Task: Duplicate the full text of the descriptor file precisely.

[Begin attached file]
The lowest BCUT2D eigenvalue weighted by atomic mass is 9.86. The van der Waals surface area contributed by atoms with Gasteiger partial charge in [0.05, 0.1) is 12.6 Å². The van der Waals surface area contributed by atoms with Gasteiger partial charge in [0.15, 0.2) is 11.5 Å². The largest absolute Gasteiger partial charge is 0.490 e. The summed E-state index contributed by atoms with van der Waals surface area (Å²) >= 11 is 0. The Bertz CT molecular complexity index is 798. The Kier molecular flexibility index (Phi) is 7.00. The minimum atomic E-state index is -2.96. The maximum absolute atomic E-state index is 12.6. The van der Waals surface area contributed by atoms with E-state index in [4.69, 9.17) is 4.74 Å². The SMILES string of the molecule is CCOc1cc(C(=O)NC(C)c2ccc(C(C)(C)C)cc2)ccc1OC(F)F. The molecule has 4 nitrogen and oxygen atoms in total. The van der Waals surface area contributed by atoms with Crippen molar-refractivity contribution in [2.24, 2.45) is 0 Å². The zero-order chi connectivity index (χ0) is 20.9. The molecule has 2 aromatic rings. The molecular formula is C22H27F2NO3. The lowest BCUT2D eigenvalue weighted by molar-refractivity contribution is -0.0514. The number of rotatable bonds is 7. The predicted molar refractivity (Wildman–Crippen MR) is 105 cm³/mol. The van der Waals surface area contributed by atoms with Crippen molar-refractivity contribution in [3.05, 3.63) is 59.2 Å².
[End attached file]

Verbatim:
The lowest BCUT2D eigenvalue weighted by atomic mass is 9.86. The van der Waals surface area contributed by atoms with Gasteiger partial charge in [0.05, 0.1) is 12.6 Å². The van der Waals surface area contributed by atoms with Gasteiger partial charge in [0.15, 0.2) is 11.5 Å². The largest absolute Gasteiger partial charge is 0.490 e. The summed E-state index contributed by atoms with van der Waals surface area (Å²) >= 11 is 0. The Bertz CT molecular complexity index is 798. The Kier molecular flexibility index (Phi) is 7.00. The minimum atomic E-state index is -2.96. The maximum absolute atomic E-state index is 12.6. The van der Waals surface area contributed by atoms with E-state index in [4.69, 9.17) is 4.74 Å². The SMILES string of the molecule is CCOc1cc(C(=O)NC(C)c2ccc(C(C)(C)C)cc2)ccc1OC(F)F. The molecule has 4 nitrogen and oxygen atoms in total. The van der Waals surface area contributed by atoms with Crippen molar-refractivity contribution in [2.24, 2.45) is 0 Å². The zero-order chi connectivity index (χ0) is 20.9. The molecule has 2 aromatic rings. The molecular formula is C22H27F2NO3. The lowest BCUT2D eigenvalue weighted by molar-refractivity contribution is -0.0514. The number of rotatable bonds is 7. The predicted molar refractivity (Wildman–Crippen MR) is 105 cm³/mol. The van der Waals surface area contributed by atoms with Crippen molar-refractivity contribution in [3.05, 3.63) is 59.2 Å².